Relation of Ferritin and Nutrition to Pulmonary Dysfunction in Thalassemia Major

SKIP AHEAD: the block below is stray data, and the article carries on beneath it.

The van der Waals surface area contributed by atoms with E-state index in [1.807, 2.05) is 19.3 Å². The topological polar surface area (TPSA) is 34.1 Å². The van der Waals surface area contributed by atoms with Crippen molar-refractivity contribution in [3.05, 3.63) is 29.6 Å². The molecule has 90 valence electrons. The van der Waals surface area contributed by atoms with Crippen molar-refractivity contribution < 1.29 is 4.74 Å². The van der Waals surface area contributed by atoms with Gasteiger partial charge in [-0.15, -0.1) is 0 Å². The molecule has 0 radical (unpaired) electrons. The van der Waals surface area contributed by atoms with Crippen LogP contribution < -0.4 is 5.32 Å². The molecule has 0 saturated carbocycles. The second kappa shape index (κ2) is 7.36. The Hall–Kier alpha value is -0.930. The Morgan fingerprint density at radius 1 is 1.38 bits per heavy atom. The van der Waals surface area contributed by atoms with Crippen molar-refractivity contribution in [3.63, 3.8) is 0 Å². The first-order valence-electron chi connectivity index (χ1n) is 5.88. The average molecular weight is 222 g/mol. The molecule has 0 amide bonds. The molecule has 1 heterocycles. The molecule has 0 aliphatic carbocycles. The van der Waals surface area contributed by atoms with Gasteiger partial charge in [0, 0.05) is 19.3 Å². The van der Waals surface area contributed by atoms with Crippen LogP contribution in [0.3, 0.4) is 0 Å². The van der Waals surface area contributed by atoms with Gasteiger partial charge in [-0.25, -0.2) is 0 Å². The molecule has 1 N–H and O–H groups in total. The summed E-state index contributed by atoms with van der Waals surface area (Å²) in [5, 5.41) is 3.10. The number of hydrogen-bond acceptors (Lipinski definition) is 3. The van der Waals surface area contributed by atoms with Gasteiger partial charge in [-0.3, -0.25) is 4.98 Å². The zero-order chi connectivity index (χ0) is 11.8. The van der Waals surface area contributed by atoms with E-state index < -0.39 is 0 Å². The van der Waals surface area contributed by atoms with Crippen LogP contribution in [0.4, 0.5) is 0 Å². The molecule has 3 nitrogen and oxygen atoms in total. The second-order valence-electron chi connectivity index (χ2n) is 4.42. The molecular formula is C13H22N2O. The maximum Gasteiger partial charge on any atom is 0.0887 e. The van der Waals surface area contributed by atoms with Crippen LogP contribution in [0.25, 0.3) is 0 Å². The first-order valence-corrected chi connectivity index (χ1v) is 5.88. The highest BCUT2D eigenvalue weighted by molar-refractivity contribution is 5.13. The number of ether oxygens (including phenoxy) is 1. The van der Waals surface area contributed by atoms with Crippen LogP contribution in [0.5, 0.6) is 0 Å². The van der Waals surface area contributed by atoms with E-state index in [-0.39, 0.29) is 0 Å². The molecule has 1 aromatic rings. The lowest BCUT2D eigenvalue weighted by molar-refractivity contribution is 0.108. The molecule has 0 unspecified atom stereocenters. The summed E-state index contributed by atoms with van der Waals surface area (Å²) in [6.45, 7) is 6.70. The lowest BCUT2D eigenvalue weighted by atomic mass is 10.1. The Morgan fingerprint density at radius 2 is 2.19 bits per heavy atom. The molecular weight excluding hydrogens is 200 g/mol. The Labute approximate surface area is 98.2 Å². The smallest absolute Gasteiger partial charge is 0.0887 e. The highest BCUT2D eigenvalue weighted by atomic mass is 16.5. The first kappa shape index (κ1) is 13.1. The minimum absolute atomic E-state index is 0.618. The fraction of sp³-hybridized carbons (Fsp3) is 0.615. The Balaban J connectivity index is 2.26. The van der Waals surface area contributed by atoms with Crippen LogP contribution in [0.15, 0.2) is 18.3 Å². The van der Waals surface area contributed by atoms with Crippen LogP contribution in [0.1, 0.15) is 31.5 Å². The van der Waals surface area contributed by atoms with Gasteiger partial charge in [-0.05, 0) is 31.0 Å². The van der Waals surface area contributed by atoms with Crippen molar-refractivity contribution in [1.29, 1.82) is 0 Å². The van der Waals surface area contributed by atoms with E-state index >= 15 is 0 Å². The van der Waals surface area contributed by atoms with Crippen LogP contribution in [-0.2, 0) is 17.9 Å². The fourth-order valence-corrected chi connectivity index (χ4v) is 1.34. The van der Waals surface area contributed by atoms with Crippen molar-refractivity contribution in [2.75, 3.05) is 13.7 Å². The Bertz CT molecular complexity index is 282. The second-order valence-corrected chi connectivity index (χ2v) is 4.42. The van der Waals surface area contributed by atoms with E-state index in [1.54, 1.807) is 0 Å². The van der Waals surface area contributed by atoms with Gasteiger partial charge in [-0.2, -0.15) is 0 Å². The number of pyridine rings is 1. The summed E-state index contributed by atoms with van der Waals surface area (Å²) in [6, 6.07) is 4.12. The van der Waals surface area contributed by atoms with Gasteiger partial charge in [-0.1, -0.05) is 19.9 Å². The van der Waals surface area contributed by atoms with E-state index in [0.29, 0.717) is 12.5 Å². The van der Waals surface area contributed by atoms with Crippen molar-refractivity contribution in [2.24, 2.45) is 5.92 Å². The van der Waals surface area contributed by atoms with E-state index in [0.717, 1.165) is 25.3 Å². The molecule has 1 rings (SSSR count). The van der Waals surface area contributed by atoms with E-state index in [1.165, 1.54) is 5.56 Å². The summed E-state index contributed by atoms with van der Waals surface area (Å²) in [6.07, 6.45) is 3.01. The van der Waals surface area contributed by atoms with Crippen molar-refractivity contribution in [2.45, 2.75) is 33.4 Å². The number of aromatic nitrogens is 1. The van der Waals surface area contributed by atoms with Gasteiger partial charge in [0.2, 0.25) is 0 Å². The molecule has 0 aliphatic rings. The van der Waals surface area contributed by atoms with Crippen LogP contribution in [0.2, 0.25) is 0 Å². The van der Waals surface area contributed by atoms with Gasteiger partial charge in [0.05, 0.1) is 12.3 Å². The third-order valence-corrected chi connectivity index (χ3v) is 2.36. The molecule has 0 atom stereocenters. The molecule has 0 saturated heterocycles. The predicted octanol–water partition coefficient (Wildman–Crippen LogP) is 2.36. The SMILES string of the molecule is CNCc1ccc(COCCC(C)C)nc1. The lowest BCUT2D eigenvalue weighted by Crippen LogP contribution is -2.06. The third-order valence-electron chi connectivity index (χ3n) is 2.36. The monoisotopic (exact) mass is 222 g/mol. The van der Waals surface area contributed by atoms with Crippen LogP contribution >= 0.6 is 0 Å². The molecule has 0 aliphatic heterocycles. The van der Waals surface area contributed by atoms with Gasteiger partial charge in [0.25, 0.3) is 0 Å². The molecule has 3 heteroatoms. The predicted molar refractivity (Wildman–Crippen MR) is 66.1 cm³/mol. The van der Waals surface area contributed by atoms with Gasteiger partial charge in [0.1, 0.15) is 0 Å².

Thalassemia major is a chronic disease requiring regular transfusions that may result in iron loading, iron excess complications—such as in heart, liver, endocrine organs, and lung diseases. Restrictive pulmonary dysfunction is known as the dominantly observed. A pulmonary function test was conducted in 50 children aged 6-18 years with TM with no history of chronic respiratory disease. Assessment of nutritional status was based on the anthropometric examination (BW/H and MUAC/A). Among the 50 children, 18 (36%) had restrictive lung function. The mean ferritin levels of the restrictive pulmonary dysfunction group (2096.6 ug/L) was lower than the normal pulmonary function group (2209.6 ug/L). Nine of 18 children were mildly malnourished in the restrictive pulmonary dysfunction group (OR = 6.890; CI95% = 1.152-41.340). There is no significant correlation between serum ferritin level and restrictive pulmonary dysfunction in children with TM. Mild malnutrition increases the risk of restrictive pulmonary dysfunction occurrence in pediatric TM.